Louisiana’s Hepatitis A outbreak is growing, with 305 cases reported dating back to the outbreak that was declared in December of last year.
Louisiana Department of Health Assistant State Health Officer Dr. Joseph Kanter says while we haven’t seen outbreaks in the thousands like some of our neighbors, it’s still a significantly more cases than normal.
“Typically, in Louisiana, every year we see between five and fifteen cases of Hepatitis A, so to have 300 cases, in less than 12 months, is very concerning for us.”
Kanter says nationally, since the outbreak was declared in 2016 there’s been about 20,000 cases.
LDH is pushing back, hoping to contain the outbreak through vaccinations before the state sees an even more dramatic rise in cases by focusing on the two highest risk groups.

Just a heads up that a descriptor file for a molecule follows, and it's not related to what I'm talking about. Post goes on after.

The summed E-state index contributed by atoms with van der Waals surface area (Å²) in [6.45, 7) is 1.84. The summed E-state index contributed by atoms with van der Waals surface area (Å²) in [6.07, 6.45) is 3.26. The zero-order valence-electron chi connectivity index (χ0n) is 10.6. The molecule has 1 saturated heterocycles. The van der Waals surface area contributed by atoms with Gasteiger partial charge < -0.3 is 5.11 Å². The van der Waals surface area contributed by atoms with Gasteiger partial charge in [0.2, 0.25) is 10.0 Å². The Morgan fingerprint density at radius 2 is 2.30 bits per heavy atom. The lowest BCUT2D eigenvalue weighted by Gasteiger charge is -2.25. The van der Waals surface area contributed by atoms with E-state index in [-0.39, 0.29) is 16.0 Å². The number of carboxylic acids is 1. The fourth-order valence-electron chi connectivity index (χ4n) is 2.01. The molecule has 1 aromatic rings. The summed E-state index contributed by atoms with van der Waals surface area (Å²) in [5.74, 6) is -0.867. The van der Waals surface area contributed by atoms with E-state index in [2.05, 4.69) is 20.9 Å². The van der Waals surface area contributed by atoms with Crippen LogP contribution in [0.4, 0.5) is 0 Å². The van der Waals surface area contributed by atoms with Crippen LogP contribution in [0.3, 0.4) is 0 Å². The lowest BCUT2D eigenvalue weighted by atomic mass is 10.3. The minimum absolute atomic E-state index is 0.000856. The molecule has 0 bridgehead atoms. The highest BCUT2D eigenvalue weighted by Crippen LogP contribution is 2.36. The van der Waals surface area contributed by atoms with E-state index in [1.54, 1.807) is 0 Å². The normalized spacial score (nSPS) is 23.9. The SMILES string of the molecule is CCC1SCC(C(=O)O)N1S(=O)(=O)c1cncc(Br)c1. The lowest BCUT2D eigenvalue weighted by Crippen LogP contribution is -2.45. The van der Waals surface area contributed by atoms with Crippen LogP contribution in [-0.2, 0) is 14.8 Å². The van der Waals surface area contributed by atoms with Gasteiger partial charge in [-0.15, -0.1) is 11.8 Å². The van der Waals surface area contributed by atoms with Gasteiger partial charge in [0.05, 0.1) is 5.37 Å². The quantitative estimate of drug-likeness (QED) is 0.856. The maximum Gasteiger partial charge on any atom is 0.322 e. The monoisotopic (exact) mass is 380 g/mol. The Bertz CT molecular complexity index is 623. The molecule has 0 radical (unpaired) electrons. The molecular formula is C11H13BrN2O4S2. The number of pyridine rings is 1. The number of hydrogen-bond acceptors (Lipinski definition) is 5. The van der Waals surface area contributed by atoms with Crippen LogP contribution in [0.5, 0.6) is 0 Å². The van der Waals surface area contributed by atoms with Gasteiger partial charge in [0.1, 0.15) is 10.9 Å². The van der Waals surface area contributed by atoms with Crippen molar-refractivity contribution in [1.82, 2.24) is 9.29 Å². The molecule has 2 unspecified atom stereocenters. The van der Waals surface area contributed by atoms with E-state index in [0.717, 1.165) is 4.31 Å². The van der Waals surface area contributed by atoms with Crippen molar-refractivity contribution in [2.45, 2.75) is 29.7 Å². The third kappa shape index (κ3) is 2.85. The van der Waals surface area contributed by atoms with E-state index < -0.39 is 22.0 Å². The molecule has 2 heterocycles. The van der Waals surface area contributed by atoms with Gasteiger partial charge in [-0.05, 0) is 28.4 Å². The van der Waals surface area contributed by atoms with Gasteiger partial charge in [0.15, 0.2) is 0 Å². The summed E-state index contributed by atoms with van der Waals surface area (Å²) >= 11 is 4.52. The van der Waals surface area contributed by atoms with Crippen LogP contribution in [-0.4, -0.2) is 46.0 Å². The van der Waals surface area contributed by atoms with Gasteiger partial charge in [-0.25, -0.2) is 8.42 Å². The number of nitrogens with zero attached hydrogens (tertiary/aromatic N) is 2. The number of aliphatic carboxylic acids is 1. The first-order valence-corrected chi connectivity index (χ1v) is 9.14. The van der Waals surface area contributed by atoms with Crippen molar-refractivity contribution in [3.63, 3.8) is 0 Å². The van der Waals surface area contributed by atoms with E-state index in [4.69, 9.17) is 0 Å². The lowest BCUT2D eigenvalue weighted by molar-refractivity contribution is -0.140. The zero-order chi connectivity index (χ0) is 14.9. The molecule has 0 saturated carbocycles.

“The overwhelming majority of cases are centered on two main risk groups, and those are individuals experiencing homelessness, and individuals using drugs.”
Kanter recommends talking to your doctor about possibly getting vaccinated if you think you might be at risk.
Kanter says most cases of Hep A do not leave the patient with long term damage, but getting infected can be a really unpleasant experience.
“A disease of the liver and it starts with symptoms that look very much like a stomach bug, but it can progress to jaundice, which is a yellowing of the skin, a yellowing of the eyes, and people can get quite sick.”
The map below from the Centers For Disease Control shows what states have been hit the hardest by the outbreak.